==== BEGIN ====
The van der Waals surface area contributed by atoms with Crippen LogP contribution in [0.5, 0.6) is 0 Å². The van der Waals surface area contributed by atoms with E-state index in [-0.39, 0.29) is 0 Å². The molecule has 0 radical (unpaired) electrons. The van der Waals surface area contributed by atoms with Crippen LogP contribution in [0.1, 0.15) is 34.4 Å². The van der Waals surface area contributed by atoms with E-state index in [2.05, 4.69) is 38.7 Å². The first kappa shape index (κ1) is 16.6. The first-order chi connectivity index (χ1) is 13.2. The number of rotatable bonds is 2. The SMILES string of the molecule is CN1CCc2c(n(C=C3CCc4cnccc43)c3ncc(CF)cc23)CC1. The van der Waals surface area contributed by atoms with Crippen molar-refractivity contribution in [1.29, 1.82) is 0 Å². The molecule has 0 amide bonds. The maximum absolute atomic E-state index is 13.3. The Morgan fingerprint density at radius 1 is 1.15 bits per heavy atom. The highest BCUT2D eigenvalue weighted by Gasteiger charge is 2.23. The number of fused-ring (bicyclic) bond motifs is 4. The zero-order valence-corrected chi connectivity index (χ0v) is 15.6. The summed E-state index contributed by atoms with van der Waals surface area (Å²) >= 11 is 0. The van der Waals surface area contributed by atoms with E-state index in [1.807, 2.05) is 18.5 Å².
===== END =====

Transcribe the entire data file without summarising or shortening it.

The van der Waals surface area contributed by atoms with Crippen LogP contribution in [0.5, 0.6) is 0 Å². The van der Waals surface area contributed by atoms with E-state index in [-0.39, 0.29) is 0 Å². The molecule has 0 radical (unpaired) electrons. The van der Waals surface area contributed by atoms with Crippen LogP contribution in [0.1, 0.15) is 34.4 Å². The van der Waals surface area contributed by atoms with E-state index in [2.05, 4.69) is 38.7 Å². The first kappa shape index (κ1) is 16.6. The first-order chi connectivity index (χ1) is 13.2. The number of rotatable bonds is 2. The SMILES string of the molecule is CN1CCc2c(n(C=C3CCc4cnccc43)c3ncc(CF)cc23)CC1. The van der Waals surface area contributed by atoms with Crippen molar-refractivity contribution in [1.29, 1.82) is 0 Å². The molecule has 0 amide bonds. The maximum absolute atomic E-state index is 13.3. The Morgan fingerprint density at radius 1 is 1.15 bits per heavy atom. The highest BCUT2D eigenvalue weighted by Gasteiger charge is 2.23. The number of fused-ring (bicyclic) bond motifs is 4. The zero-order valence-corrected chi connectivity index (χ0v) is 15.6. The summed E-state index contributed by atoms with van der Waals surface area (Å²) >= 11 is 0. The van der Waals surface area contributed by atoms with E-state index in [1.807, 2.05) is 18.5 Å².